There are many ways in which AI can help you optimize your supply chain, saving you time and money, filling gaps in labor shortages, speeding up decision-making, and even bringing to light issues with your systems and processes before you might have spotted them otherwise.

But there are a few questions you should ask yourself before wholeheartedly applying AI to every area of your supply chain. Let’s cut through the current marketing around artificial intelligence and ask some simple but important questions.

Is Your Supply Chain Data Optimized?

Supply chain data is messy. It’s all over the place. CSV files of raw data are not sufficient to teach AI what it needs to know. As the old saying goes, garbage in, garbage out.

Before plugging AI in, you’re going to have to clean up your data. And in our modern, hyper-connected world, your business is connected to many other players in your supply chain, all with different data policies and data hygiene.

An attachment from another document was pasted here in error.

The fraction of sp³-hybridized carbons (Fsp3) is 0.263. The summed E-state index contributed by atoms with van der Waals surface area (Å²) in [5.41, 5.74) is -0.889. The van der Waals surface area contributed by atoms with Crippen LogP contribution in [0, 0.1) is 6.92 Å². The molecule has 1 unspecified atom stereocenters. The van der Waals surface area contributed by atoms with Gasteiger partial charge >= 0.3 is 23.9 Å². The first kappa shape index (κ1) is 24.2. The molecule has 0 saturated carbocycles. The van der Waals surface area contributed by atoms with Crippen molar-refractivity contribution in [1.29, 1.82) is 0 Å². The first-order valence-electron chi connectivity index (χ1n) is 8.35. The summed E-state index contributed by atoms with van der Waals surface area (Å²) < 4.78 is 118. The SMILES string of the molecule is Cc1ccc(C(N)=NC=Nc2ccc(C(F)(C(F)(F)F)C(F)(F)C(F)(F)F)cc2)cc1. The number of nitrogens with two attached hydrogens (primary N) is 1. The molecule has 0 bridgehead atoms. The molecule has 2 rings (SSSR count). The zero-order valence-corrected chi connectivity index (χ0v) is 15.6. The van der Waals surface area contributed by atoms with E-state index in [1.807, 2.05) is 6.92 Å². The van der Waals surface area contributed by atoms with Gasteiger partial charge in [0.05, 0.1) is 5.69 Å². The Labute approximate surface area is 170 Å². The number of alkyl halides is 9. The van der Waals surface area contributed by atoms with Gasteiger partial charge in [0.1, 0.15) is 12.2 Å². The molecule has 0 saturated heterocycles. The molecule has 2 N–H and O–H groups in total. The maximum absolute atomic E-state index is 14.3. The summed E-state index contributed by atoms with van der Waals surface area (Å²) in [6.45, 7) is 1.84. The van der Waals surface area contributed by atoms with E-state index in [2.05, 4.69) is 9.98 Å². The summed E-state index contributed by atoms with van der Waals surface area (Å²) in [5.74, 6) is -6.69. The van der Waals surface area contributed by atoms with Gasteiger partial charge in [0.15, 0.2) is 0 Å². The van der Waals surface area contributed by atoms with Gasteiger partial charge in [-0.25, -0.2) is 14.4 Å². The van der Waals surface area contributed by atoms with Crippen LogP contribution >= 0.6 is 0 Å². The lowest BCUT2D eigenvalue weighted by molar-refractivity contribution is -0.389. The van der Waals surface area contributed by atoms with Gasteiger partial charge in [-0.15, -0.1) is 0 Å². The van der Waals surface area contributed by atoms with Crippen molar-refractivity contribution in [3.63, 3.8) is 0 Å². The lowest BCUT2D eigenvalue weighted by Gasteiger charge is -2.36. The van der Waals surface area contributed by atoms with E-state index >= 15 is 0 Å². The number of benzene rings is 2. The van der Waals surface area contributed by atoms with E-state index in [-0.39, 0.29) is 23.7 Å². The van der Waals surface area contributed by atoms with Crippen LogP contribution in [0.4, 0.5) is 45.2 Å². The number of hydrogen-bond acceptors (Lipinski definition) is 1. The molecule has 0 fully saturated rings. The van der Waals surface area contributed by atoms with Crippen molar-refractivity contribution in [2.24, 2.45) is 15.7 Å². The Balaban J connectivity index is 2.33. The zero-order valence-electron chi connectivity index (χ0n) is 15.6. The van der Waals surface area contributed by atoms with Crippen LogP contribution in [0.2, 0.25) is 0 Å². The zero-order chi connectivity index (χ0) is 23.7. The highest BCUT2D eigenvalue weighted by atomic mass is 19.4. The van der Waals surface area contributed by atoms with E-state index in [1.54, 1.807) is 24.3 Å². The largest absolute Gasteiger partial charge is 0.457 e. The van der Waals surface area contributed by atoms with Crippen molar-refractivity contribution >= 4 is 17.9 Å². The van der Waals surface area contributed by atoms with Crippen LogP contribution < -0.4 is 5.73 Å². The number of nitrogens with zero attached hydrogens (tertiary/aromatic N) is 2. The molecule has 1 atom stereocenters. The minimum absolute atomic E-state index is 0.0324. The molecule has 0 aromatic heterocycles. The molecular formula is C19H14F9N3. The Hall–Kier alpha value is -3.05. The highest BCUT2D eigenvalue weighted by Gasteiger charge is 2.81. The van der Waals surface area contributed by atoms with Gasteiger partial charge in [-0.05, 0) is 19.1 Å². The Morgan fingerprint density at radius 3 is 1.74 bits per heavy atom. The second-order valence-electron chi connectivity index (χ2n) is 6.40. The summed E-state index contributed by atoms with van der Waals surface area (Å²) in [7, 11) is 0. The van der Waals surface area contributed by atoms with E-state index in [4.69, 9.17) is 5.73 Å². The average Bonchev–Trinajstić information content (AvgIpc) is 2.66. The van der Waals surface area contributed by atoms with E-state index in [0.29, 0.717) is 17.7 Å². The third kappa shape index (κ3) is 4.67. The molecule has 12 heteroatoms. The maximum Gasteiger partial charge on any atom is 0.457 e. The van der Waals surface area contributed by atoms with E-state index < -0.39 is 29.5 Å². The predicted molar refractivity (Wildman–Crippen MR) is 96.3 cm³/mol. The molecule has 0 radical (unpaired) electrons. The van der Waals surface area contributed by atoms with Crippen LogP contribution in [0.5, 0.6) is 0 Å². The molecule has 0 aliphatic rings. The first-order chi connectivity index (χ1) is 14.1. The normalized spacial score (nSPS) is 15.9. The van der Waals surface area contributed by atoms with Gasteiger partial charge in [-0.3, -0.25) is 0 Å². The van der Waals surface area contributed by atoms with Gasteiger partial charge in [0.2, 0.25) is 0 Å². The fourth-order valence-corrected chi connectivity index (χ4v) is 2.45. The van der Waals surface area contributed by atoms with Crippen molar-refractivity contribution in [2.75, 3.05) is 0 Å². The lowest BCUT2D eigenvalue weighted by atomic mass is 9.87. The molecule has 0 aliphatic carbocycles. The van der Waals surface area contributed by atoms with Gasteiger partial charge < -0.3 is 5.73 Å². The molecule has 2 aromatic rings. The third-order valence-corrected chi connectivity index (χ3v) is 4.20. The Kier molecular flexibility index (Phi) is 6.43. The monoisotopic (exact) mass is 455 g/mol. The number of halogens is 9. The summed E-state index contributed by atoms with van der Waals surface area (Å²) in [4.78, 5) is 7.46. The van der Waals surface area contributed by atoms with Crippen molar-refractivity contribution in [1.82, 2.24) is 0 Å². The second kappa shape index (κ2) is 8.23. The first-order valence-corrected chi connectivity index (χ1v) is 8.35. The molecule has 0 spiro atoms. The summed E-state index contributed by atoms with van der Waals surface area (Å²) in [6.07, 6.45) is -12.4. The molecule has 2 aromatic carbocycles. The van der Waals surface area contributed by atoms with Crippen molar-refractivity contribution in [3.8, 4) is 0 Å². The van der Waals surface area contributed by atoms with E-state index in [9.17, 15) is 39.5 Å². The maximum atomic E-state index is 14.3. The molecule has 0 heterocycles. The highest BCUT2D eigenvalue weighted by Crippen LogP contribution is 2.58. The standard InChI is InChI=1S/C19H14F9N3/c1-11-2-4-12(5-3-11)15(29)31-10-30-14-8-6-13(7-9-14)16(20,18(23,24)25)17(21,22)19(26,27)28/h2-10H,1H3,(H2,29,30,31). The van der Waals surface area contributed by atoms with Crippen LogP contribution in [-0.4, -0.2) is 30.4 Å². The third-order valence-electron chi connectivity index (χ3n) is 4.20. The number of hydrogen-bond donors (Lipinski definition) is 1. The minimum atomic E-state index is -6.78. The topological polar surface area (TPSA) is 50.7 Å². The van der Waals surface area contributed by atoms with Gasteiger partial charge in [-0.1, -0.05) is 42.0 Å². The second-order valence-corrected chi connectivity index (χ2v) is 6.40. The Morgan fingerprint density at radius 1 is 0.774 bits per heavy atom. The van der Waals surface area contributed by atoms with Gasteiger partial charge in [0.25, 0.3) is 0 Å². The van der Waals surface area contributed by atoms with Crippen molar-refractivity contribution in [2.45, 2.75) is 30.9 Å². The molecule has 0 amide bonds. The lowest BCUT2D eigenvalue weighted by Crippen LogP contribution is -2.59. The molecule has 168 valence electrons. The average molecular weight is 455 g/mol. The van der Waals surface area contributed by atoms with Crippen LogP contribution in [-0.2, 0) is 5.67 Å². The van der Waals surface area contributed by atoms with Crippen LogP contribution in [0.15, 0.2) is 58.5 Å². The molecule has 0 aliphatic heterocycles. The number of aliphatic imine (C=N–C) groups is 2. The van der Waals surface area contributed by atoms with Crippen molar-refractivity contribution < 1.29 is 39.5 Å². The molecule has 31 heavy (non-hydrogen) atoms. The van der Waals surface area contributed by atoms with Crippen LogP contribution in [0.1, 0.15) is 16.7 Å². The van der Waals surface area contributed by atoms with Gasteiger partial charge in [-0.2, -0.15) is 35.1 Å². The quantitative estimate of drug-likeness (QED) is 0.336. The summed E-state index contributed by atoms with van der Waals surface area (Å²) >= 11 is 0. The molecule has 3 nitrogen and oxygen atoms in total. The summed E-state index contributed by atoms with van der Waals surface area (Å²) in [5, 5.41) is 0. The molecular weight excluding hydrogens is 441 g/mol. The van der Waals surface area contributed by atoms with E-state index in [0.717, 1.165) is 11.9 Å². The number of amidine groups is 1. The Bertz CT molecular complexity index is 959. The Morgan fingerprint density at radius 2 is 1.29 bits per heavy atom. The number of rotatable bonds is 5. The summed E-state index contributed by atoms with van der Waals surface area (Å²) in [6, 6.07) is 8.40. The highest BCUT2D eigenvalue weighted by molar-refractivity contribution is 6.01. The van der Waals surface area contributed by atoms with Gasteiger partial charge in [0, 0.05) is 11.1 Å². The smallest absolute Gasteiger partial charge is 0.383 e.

At Longbow Advantage, we have helped many customers with WMS implementations. When you’re working on a project like that, even looking only at the data contained within the four walls of a warehouse, it can be eye-opening when you start to work on getting master data cleaned and harmonized so that you can run things properly.

When you explode that to something like AI, you have to be thoughtful and smart about how you leverage it. You need good models, good processes, and good data.

What Use Case Am I Trying to Solve with AI?

A lot of companies get in trouble when they rush to implement a shiny new object like AI without thinking about the use cases they’re trying to solve. They need to consider if AI is the appropriate tool for the job. If AI is a hammer, it’s easy for every problem to become a nail.

There are still many companies in supply chain that use spreadsheets for planning. It seems surprisingly low-tech, but to a certain extent, it works. Of course, when you start sharing a single spreadsheet across different sites, time zones, and even multiple continents, there’s an increasingly large chance of error. As anyone who has ever worked with a spreadsheet knows, it only takes one broken cell to break the entire spreadsheet.

Similarly, if something is broken in your chain, AI won’t fix that. You need to make sure you do the appropriate housekeeping first. AI has a lot of potential, but you have to ask how it can be leveraged in the immediate, not just the short- or long-term.